Above photo copyright The Tara Chronicles.
Yesterday I attended a Bat Mitzvah. In case you were wondering, I’m not Jewish. Half of my family is – the half I married when I married Todd. Todd is Jewish. He was Jewish when we were 16-17, and it meant absolutely nothing to me. That is, until his mom invited me to Passover. But that’s another story for another time, if I ever heal the scars of having to try to politely eat gefilte fish.
I wish I could tell you that he was Jewish and I was Catholic – the religious Romeo and Juliet – stereotypical star-crossed lovers whose parents wept at the very thought of us staying together and destroying a family culture deeply rooted in tradition. It would make an exciting and dramatic screenplay. But, alas, we are not those two people, and our parents are not those parents. However, today as 40-somethings, we two are deeply spiritual people who still carry those very basic traditions that were instilled in each of us from childhood – but not so stringent as to separate us. I was born into a Catholic family who left the church and call myself a Christian who believes in Jesus. He is not. And it doesn’t matter to us, because we both believe that all people are children of God and OUR God doesn’t dictate to us who we should be. He loves each and every one of us. Okay – enough said.
So yesterday we drove an hour and a half to attend the Bat Mitzvah of his cousin’s daughter. I was eager to meet more of Todd’s extended family – those I hadn’t yet met from his mom’s side. But, secretly weary, after having attended Nephtoo’s Bar Mitzvah three years ago. I was going over what to wear, trying to encourage Veruca to wear something appropriate that wasn’t sports leggings and a sweatshirt. I was anticipating “the rules” of this event. At Nephtoo’s Bar Mitzvah, which was conducted in a Modern Orthodox synagogue, the men and women sat on opposite sides of the sanctuary. As this event took place during Shul, I was initially surprised that people were coming and going throughout the FOUR hours we sat there. As Veruca was just 7 years old (not to mention a Type 1 diabetic), we got up a handful of times for bathroom breaks and boredom busters.
I felt like a fish out of water. And not just a fish out of water – but a fish who just realized he made a wrong turn and ended up at a fish-fry. I tested Veruca’s blood sugar while we were sitting and, as is habit, dug through my purse to write it down on my little notepad. A stern looking woman two seats to my left was making hissing and spitting noises in my direction and I quickly learned I wasn’t “allowed” to be writing in Shul. I felt embarrassed, and a little bit indignant.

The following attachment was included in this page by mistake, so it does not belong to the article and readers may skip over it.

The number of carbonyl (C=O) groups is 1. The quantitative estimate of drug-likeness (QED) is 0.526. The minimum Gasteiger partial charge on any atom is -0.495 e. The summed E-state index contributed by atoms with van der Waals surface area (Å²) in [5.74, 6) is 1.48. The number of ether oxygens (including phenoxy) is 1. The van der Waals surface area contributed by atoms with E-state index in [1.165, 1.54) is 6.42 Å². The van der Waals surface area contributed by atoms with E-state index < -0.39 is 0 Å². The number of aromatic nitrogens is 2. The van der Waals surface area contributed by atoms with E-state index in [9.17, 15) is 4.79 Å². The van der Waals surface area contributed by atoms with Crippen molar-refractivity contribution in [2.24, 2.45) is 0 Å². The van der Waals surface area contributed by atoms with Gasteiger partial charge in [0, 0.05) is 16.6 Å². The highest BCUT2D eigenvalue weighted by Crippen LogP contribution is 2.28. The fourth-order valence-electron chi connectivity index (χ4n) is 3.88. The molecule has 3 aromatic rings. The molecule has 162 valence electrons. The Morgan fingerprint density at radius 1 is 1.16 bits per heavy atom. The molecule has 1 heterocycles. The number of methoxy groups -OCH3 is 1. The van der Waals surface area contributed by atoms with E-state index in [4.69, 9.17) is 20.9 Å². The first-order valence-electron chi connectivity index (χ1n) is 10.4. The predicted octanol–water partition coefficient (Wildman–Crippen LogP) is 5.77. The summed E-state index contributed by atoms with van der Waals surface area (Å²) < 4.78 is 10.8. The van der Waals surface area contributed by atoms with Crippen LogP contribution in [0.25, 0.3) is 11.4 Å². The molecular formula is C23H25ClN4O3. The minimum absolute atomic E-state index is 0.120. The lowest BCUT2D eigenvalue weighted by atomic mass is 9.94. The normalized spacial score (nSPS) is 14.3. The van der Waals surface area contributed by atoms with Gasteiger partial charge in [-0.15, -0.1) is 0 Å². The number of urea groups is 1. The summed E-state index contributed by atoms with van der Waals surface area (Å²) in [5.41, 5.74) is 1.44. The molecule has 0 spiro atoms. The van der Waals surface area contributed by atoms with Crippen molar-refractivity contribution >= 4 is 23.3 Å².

Later, at the Kiddush luncheon in the adjacent hall, a woman stopped Todd halfway across the room because he was holding Ava’s scale – and informed him that these video games were not permitted. Todd turned to her and curtly informed her it was a scale for weighing our type one diabetic daughter’s food. I watched her mouth snap shut, but the scathing expression never left her eyes.
So, after this experience, I was prepared for anything yesterday. Turns out – I didn’t have to be. This Bat Mitzvah was in a Reform synagogue, still rooted in the basic principles of Judaism but not Orthodox. The shul was lovely. There was music and singing and a cantor who played guitar and, as we were seated behind the immediate family, we were blessed with the beautiful singing voice of Emily’s oldest sister (who, it turns out, is an accomplished opera singer). The Rabbi was eloquent and humble, easy-going and humorous at times. The two hours went by nearly without notice, except for Veruca’s occasional question as to what time it was. And Emily was flawless and a lovely young lady.
I left feeling a renewed sense of family and community. Everyone was kind, warm, and welcoming. I have nothing against Orthodox – I just really felt like I had no place there and self-consciously (and maybe a bit paranoid) like I wasn’t welcome. Not by the family, not by any means… but by the congregation. Yesterday, it felt exactly the way Emily’s family said it felt to them – like a home.
According to Urban Dictionary, shul can be used to describe something cool, in a Jewish way. Those bagels with lox yesterday were totally shul. (I think I like this way better than on fleek.)
According to the Talmud, one can be defiled by contact with or exchange of genital fluids and be considered unclean. This is what Todd and I were reading during the end of services. I whispered that I do believe I have been defiled. These fluids include semen and menstrual blood, by the way. A new way of thinking about your sex life, ya’ll.
And while we’re at it, a [married] woman’s right to sexual intercourse is called 0nah. Sex is the woman’s right, not the man’s. It is his duty to provide her with sex and make sure it is pleasurable for her. He is also obligated to decipher that she wants sex and to give it to her without her asking for it. Hot damn! Who’s converting??!
Wait a minute – not so fast! Orthodox women are considered unclean for two weeks surrounding their period, and cleanness is obtained by immersing in a kosher mikvah, otherwise known as a ritual pool. It is a ritual cleansing, rather than a physical one. It is also used in conversion. My mother-in-law (who, for the record, doesn’t do the mikvah) says the women are totally nude for this mikvah. Whoa! That’ll be all, thank you.